That mysterious independent variable of political calculations, Public Opinion.
This chapter covers arrays and more complex variables.
So far in constructing our building we have named each brick (variable). That is fine for a small number of bricks, but what happens when we want to construct something larger? We would like to point to a stack of bricks and say, “That’s for the left wall. That’s brick 1, brick 2, brick 3. . . .”
Arrays allow us to do something similar with variables. An array is a set of consecutive memory locations used to store data. Each item in the array is called an element. The number of elements in an array is called the dimension of the array. A typical array declaration is:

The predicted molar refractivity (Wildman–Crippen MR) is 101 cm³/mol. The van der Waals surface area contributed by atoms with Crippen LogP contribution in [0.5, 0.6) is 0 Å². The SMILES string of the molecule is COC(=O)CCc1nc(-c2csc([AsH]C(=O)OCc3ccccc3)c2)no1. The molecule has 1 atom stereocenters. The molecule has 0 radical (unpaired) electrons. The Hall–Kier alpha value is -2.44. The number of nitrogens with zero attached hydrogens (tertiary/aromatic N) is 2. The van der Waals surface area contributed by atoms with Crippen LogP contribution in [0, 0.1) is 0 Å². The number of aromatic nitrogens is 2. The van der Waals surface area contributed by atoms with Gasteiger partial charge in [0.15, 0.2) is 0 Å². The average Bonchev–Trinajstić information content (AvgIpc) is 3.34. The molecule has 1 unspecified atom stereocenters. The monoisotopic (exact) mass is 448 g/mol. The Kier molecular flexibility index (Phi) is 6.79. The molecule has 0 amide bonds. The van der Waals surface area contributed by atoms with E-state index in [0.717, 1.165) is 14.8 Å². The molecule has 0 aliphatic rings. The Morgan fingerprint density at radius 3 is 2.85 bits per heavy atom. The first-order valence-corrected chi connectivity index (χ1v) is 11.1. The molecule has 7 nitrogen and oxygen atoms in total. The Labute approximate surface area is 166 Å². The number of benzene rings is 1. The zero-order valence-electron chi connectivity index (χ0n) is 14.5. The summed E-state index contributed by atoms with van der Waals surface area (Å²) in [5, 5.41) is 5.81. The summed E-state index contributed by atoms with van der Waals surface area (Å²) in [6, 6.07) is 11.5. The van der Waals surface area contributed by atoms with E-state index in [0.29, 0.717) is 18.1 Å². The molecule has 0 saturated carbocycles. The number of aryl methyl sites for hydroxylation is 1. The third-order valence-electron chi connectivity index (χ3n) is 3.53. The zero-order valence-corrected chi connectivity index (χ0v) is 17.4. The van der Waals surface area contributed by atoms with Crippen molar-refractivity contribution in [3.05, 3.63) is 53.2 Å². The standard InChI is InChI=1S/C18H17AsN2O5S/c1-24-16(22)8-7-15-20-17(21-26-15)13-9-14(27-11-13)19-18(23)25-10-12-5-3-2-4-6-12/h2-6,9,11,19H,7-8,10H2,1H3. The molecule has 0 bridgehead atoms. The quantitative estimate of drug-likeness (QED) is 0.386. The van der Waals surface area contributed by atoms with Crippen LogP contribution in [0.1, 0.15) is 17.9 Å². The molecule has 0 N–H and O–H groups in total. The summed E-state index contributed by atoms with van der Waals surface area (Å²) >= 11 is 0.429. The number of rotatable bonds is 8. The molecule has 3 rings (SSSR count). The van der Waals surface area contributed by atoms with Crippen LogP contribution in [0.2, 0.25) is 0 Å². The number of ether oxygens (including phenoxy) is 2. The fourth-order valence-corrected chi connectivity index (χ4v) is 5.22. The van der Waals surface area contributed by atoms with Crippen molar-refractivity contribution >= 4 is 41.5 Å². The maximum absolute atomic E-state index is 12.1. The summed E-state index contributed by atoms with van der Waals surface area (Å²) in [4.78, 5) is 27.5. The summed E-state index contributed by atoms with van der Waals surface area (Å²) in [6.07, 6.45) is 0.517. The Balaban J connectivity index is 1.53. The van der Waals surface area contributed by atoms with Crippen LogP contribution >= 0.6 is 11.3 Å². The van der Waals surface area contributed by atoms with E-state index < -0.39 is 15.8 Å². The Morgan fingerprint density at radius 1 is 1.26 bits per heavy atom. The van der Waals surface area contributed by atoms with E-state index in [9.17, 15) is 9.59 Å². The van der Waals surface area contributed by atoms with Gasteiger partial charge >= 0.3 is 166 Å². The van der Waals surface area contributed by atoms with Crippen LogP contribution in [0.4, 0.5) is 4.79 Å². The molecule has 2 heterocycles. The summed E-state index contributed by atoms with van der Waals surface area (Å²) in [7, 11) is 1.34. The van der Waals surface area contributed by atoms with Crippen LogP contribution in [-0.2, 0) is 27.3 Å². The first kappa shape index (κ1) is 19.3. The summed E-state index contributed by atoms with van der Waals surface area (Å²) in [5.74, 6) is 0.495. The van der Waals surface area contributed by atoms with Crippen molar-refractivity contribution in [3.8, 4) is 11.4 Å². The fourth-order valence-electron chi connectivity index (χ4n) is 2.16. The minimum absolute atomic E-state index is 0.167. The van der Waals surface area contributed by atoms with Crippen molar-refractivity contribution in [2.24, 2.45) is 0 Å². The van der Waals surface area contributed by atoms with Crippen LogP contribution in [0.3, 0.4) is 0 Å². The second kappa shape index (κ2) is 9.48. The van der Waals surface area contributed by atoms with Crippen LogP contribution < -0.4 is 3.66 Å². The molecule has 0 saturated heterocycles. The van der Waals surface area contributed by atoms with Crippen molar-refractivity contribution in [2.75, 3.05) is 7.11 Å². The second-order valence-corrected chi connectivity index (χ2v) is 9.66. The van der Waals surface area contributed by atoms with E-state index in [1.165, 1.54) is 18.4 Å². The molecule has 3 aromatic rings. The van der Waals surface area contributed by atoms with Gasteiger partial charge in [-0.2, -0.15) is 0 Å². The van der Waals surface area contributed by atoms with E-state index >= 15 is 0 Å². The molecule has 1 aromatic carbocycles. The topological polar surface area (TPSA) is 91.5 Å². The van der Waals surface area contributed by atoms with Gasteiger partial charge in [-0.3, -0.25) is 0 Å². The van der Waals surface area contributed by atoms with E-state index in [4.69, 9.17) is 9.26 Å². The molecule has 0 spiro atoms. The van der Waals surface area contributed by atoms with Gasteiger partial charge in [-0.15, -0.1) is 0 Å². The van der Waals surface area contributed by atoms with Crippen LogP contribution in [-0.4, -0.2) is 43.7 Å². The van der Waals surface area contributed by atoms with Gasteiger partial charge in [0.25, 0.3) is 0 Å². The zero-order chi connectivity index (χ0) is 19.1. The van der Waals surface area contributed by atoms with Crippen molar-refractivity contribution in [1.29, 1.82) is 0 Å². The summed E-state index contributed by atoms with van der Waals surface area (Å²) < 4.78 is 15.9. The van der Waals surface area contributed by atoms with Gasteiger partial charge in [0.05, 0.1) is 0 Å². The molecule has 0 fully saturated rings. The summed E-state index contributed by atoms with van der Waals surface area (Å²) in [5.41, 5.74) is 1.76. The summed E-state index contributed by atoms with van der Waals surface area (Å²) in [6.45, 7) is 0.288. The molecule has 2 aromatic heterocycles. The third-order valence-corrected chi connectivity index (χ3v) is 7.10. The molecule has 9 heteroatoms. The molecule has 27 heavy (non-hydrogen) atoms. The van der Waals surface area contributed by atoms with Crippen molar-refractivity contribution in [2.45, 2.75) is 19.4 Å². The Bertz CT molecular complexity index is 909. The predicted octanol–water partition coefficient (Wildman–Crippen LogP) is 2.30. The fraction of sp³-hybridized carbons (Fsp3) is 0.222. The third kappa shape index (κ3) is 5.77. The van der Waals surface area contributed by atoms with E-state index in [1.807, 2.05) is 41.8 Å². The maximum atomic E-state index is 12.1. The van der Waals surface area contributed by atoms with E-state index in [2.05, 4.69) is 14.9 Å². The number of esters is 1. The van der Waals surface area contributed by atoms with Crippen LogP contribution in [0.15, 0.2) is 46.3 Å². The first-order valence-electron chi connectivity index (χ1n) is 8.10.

// List of data to be sorted and averaged int data_list;
data_list to be
an array of the three elements
data_list, which are separate variables.
To reference an element of an array, you use a number called the
subscript (the number inside the
square brackets [ ]). C++ is a funny language and likes to start
counting at 0, so these three elements are numbered 0-2.
Common sense tells you that when you declare
data_list to be three elements long,
data_list would be valid.
Common sense is wrong:
data_list is illegal.
Example 5-1 computes the total and average of five numbers.
#include <iostream> float data; // data to average and ...